UDOO: a Linux/Arduino compatible board on Steroids

By on April 16, 2014

udoo1

In the past months we presented the Arduino Yun and Intel Galileo Walkthrough” href=”http://www.open-electronics.org/an-intel-galileo-walkthrough/” target=”_blank”>Arduino Galileo boards. Today we present you a new board, quite more powerful, but still Arduino compatible and powered with GNU/Linux. It’s an all Italian board called UDOO.
Indeed, now almost every month we see the birth of a new platform that integrates processors capable of hosting GNU/Linux with the Arduino architecture, in emulated form, or with a dedicated microcontroller. Now is the time to UDOO but we already see looming on the horizon the availability of Arduino Three, and who knows what other boards in the meantime.
UDOO project comes from the idea of the founders to provide a tool for digital learning: high computing power combined with the world of microcontrollers with maximum ease of use, will form a new generation of designers, makers and developers with the knowledge necessary to develop projects in the fields of digital / physical computing, multimedia, interactive arts, the Internet of things, and so on.
All this with an affordable price.
The UDOO project offers three alternatives for its product. UDOO is a mini computer that combines a powerful Freescale chip (two or four cores made ​​of ARM Cortex-A9 processor clocked at 1GHz) which can accommodate both GNU/Linux and Android, with the Atmel SAM3X8E ARM Cortex-M3, that of the Arduino Two, in a general purpose platform. In fact UDOO also has sports video output, a graphics accelerator, audio input/output, 1 Gbit Ethernet, 1 GB DDR RAM, 76 I / O modules, a WiFi module and more.

udoo_screen

SPECIFICATIONS

The UDOO board is available in three versions, the UDOO Dual Basic, the UDOO Dual and UDOO Quad. We wanted to test directly the Quad, which is the most complete and powerful but also the most expensive. The three versions, give the possibility to choose a suitable board the project in development, based on the best combination of power and ease, functionality and price. All three cards can accommodate both the operating system GNU / Linux, Ubunto Linaro, Debian, and Android version 4.4.4 Jelly Bean.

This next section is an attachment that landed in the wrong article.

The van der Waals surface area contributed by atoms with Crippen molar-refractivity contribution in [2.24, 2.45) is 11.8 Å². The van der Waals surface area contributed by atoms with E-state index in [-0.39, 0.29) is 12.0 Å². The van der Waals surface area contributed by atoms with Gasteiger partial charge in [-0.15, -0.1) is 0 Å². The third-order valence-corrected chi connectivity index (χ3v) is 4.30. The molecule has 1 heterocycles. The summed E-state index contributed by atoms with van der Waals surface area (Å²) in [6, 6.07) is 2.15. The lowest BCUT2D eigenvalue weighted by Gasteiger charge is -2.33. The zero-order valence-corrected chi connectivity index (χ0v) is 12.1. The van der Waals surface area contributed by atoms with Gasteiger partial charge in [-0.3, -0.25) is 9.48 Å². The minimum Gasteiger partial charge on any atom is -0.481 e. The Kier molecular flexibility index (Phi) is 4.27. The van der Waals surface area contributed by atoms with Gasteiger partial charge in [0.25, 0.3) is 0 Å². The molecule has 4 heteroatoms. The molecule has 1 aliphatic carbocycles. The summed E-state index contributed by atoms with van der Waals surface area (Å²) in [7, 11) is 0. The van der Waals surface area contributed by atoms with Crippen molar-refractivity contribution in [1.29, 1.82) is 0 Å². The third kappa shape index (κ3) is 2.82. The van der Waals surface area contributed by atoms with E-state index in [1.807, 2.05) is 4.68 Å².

Let’s look at the main features that differentiate the three boards. The Quad sports a SATA connector for connecting an external hard drive. In this way we can transform UDOO into a real PC, complete with a desktop interface, video, mouse and keyboard. The other two boards do not have SATA connector. The other notable difference between one card and the other is the processor: in the Quad you’ve a Freescale Cortex A9 CPU with four i.MX6 while the other mount a Freescale Cortex A9 CPU with two i.MX6DualLite. Finally, the difference between the Dual and Dual Basic board lies in the presence of the WiFi module (not available in the Basic)

 

UDOO Quad full specs

Freescale i.MX6Quad, 4 x ARM® Cortex™-A9 core @ 1GHz

GPU Vivante GC 2000 for 3D + Vivante GC 355 for 2D + Vivante GC 320 

Atmel SAM3X8E ARM Cortex-M3 CPU 

RAM DDR3 1GB

76 pin GPIO 

HDMI e LVDS + Touch

2 Micro USB (1 OTG)

2 USB 2.0 tipo A e 1 USB 2.0 internal pin header (requires adapter cable)

Analog Audio and Mic jacks

CSI Camera Connection

on board Micro SD card reader (boot device)

Power Supply (6-15V) and External Battery connector

Ethernet RJ45 (10/100/1000 MBit)

WiFi Module

SATA connector with power header

UDOO Dual full specs

Freescale i.MX6DualLite, 2x ARM® Cortex™-A9 core @ 1GHz with ARMv7A instruction set

GPU Vivante GC 880 for 3D and 2D (vector graphics) + Vivante GC 320 for 2D (composition)

Atmel SAM3X8E ARM Cortex-M3 CPU (same as Arduino Due)

RAM DDR3 1GB

76 fully available GPIO with Arduino-compatible R3 1.0 pinout

HDMI and LVDS + Touch

2 Micro USB (1 OTG)

2 USB 2.0 type A and 1 USB 2.0 internal pin header (requires adapter cable)

Analog Audio and Mic jacks

CSI Camera Connection

on board Micro SD card reader (boot device)

Power Supply (6-15V) and External Battery connector

Ethernet RJ45 (10/100/1000 MBit)

WiFi Module

SATA connector with power header

UDOO Dual Basic full specs

Freescale i.MX6DualLite, 2x ARM® Cortex™-A9 core @ 1GHz with ARMv7A instruction set

GPU Vivante GC 880 for 3D and 2D (vector graphics) + Vivante GC 320 for 2D (composition)